Initiative overload. Those words send a chill down the spine of IT leaders everywhere. Not only are overloaded teams juggling too many projects, morale is usually low, with long hours every week and no end in sight. Yet, leaders can’t arbitrarily kill or stall projects without suffering blowback from somewhere. If you’ve been tapped to lead a DevOps team and you see too many projects in play, breaking initiative overload is a top priority. Here’s where to start.
It’s very common that highly productive DevOps teams suddenly end up with a list of 20 or 30 “priorities” and rapidly developing gridlock. As the team’s newly anointed coach, you get one shot to fix it. What’s your strategy? Addressing these objectives is critical in breaking initiative overload:
- Prioritize the right initiatives.
- Shorten the priority list, ideally to five or fewer projects.
- Allocate resources so priority projects start and finish promptly.
- Communicate and defend prioritization with a transparent metric.
- Identify and plan the “next project up” as priority projects finish.
- Empower the team with “not a priority right now” if approached.
- Get buy-in and hold all team members accountable.
Gather the List
Sounds complicated, right? Keeping it simple is usually good advice. When you’ve got a long list of projects, first recognize they are not all created equal. Some are truly initiatives, such as that mandate from the CEO for tracking widget sales in real-time. Functional departments have their important projects, providing needed cost reduction or efficiency improvement. You’ll probably see a few wish list projects from various sponsors with weaker justification.
Next, understand that every project carries a couple of hidden costs. One is the opportunity cost of assigning precious resources to it and not to something else. Another is the switching cost teams incur when they are multitasking too heavily. Neither of these costs can be eliminated; however, they can be optimized within the context of what resources are needed.
So, make a list of every development project on your radar. List the untouchable initiatives with C-level sponsors. Add the functional projects and those pet project requests. Don’t filter the list at all—anything consuming resources or awaiting start needs visibility. Now, you should see what all the initiative overload chatter in the hallways is about. Take a deep breath, call your team leads together and order your preferred brainstorming chow for a meeting.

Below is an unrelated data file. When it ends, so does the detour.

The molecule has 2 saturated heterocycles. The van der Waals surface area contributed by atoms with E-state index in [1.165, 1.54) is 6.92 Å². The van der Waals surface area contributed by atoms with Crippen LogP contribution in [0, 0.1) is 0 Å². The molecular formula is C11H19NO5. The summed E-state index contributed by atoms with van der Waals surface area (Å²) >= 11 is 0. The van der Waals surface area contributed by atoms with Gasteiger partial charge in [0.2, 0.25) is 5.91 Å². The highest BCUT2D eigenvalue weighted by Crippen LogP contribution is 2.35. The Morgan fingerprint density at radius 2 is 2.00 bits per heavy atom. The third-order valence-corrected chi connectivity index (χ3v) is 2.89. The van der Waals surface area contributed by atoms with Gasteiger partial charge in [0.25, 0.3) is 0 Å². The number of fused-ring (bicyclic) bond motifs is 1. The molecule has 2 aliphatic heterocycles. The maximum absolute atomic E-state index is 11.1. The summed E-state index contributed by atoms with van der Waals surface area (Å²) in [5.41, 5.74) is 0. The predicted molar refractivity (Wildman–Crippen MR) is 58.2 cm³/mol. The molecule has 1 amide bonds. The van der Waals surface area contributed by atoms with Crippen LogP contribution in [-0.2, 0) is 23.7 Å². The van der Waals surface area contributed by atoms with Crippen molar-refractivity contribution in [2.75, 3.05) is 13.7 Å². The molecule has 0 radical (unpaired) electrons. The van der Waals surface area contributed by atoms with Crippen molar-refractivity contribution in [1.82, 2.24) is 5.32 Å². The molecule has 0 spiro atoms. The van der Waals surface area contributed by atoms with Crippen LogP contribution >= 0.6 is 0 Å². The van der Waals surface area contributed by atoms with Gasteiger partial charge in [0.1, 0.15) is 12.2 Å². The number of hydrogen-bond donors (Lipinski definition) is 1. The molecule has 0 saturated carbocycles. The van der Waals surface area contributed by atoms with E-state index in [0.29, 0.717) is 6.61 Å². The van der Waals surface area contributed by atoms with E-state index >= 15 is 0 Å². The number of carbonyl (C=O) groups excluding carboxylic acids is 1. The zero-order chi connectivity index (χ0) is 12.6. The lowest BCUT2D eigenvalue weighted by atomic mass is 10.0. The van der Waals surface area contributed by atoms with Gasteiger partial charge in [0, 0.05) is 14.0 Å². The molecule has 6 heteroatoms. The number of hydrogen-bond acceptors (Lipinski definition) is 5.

Create the Plot
Seated around you should be a mix of your best technologists and line-of-business experts. Look at the list together. Sponsors may have justified a project request without a real assessment of merit. If you need someone to speak to a project that team leads haven’t seen, bring in a departmental expert. If they can’t explain it or it’s an outdated request they want to revise, put it in a parking lot. When you’re sure your team leads all understand every project on the list, assign a letter designation for each project.
On your whiteboard or shared screen, plot each project against two dimensions: implementation ease and business impact. Use a relative scale of low, medium or high for each axis. Implementation ease can incorporate many variables including cost of tools, technical difficulty, in-house expertise and more. Business impact can address revenue increase, cost reduction, competitive advantage or regulatory compliance. Don’t worry about absolutes; you’re looking to see how a project compares to all other opportunities. Adjust the pins if necessary after the first few projects are plotted. You’ll get the hang of it in just an hour or two, even if it’s a long list.
Line Up Priorities
Few projects are priority no-brainers with high business impact and high implementation ease. More likely, you have several projects in the “priority box,” scoring better than medium/medium. If you have more than five projects there, take another look and jostle pins a bit to get a manageable list. Make sure your available resources match projects identified in the priority box. Allow one exception: That C-level initiative may score as high business impact and low/medium implementation ease. Killing it just because it’s difficult isn’t a good move, but prioritization within context can help address resourcing.
That’s the priority list you take back to your team. If it’s on that list, work it and finish it. If something isn’t on that list, your team kicks any inquiries on those projects back to you. Push projects with low business impact and low/medium implementation ease back to their sponsors for justification or removal. When one of the priority projects finishes, then and only then start the next best ranking project. Rescore the entire project list after the first group of projects is complete.
Too easy? Here’s a recent HBR article, “Too Many Projects,” describing a more elaborate approach for bigger initiatives. You may need such in-depth analysis for a C-level initiative requiring more resources. For most projects on your list, more analysis takes substantially more time and likely produces the exact same prioritization as this faster method.
The key to breaking initiative overload is starting and finishing the right projects. Creating a vetted priority list quickly and getting the team rolling again is well worth the price of an afternoon and some food. Morale will improve rapidly as your team sees progress and the business sees value faster.
I’d enjoy your feedback on how this process works for you.